Feta Cheese: A crumbly, salty cheese commonly used in Greek food, feta is rich in calcium, and a cup of feta provides three-fourth of the daily calcium requirement. Additionally, it contains high amounts of riboflavin, phosphorus and vitamin B12.

Milk: Cow’s milk promotes strong bones by being a very good source of vitamin D and calcium – two nutrients essential to bone health. In addition, cow’s milk is a very good source of iodine, a mineral essential for thyroid function. Milk is also a very good source of riboflavin and vitamin B12.

Scallions: Scallions are a type of onion. Like garlic, scallions are members of the Allium family, and both are rich in sulfur-containing compounds that are responsible for their pungent odors and for many of their health-promoting effects, including anti-inflammatory properties.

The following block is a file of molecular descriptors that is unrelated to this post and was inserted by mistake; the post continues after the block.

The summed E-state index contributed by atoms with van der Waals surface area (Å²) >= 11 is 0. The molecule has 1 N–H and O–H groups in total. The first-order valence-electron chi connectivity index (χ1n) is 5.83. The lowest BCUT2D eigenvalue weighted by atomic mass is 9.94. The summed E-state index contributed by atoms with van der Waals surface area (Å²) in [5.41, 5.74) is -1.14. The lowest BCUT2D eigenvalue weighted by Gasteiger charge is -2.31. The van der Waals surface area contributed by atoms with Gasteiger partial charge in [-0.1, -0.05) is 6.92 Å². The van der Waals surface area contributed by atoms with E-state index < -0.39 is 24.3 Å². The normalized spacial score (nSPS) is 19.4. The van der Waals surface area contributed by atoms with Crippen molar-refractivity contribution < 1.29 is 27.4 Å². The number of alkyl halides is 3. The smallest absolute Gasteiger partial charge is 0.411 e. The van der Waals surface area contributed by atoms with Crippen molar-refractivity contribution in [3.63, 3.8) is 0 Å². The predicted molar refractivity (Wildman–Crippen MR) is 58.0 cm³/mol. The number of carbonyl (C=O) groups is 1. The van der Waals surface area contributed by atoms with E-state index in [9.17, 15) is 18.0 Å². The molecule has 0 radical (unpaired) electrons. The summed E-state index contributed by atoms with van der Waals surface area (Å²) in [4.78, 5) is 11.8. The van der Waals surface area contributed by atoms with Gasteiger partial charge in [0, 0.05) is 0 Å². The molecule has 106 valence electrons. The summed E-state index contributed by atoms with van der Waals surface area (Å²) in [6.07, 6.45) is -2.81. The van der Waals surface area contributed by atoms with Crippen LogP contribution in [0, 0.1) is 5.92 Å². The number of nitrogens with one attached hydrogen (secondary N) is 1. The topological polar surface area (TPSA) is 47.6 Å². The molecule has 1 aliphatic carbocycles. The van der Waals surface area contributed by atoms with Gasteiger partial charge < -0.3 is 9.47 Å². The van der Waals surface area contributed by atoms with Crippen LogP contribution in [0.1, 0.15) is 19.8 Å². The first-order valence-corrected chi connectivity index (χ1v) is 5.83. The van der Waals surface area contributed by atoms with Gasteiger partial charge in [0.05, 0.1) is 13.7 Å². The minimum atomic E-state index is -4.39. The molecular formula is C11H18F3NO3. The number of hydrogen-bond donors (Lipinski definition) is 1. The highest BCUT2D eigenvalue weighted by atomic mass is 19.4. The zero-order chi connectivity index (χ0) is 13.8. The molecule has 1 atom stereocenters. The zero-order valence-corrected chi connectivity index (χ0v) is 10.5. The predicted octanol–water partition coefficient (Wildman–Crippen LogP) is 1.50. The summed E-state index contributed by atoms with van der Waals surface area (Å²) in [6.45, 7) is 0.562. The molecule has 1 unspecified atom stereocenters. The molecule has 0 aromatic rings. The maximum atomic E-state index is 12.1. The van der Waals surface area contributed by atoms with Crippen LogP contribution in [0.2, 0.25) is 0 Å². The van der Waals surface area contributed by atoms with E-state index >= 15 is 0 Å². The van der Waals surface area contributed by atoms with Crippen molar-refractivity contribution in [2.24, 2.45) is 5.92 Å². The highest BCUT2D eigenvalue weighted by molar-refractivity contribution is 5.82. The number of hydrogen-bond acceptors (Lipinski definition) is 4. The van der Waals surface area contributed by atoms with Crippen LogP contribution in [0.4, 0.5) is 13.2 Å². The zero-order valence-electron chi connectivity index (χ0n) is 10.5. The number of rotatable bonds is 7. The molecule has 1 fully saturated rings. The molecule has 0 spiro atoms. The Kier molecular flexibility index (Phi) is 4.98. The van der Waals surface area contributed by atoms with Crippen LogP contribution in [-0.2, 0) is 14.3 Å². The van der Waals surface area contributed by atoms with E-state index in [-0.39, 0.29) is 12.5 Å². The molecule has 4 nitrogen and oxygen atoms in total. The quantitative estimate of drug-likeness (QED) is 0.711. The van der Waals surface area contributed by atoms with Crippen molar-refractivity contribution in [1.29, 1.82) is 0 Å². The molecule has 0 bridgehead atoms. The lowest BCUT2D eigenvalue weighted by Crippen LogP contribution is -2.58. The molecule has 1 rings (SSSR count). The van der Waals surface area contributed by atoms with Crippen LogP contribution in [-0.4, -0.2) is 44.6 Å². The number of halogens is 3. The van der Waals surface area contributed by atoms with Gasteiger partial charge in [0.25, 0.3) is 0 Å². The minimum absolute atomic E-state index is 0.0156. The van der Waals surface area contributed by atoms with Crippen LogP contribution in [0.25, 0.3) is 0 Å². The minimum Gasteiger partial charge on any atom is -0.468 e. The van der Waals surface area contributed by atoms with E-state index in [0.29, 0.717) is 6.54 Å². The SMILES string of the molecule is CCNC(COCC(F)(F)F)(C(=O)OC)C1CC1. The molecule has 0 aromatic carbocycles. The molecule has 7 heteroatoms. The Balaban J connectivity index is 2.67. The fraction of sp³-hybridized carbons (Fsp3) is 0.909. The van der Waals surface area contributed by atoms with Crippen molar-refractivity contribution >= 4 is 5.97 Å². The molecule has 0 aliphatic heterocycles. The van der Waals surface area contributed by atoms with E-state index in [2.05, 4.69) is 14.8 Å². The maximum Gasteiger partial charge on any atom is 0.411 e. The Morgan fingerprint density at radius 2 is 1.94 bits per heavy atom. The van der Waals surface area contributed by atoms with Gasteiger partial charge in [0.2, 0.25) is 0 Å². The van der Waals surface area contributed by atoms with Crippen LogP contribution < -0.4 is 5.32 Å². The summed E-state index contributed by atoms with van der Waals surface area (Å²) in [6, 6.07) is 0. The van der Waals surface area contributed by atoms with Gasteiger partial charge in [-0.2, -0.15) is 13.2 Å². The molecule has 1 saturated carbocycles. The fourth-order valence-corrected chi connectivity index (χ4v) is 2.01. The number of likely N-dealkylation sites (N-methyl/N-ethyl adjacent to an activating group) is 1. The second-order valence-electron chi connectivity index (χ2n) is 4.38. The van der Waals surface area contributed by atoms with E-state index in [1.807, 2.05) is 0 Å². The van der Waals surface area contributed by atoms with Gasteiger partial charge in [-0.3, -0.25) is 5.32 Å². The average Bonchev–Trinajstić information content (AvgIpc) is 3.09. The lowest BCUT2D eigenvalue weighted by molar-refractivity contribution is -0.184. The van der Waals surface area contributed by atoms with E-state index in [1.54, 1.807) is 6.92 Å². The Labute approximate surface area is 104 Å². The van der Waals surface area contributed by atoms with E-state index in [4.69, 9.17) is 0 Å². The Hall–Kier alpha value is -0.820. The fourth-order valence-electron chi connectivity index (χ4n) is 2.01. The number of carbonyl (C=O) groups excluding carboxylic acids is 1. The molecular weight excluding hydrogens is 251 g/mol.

Spinach: A super leafy green, spinach is among the world’s healthiest vegetables. Rich in vitamins (good source of vitamin K), and minerals, it is also concentrated in health-promoting phytonutrients such as carotenoids (beta-carotene, lutein and zeaxanthin) and flavonoids to provide you with powerful antioxidant protection.

Turmeric: The bright yellow of the spice rainbow, turmeric has long been used in the Chinese and Indian systems of medicine as an anti-inflammatory agent. Curcumin is thought to be the primary pharmacological agent in turmeric. Clinical studies have substantiated that curcumin can be particularly helpful in the relief of rheumatoid arthritis.

Whole Wheat Flour: "Whole" means that the flour is not refined, and it contains the bran, germ and endosperm of the grain; "wheat" is the actual grain being used. Whole-wheat flour provides iron, thiamin and niacin, as well as fiber and an earthy taste.

Michelle Nowicki has a Bachelor of Science in Food and Nutrition, completed a dietetic internship at Yale-New Haven Hospital, and has a graduate degree from Yale University.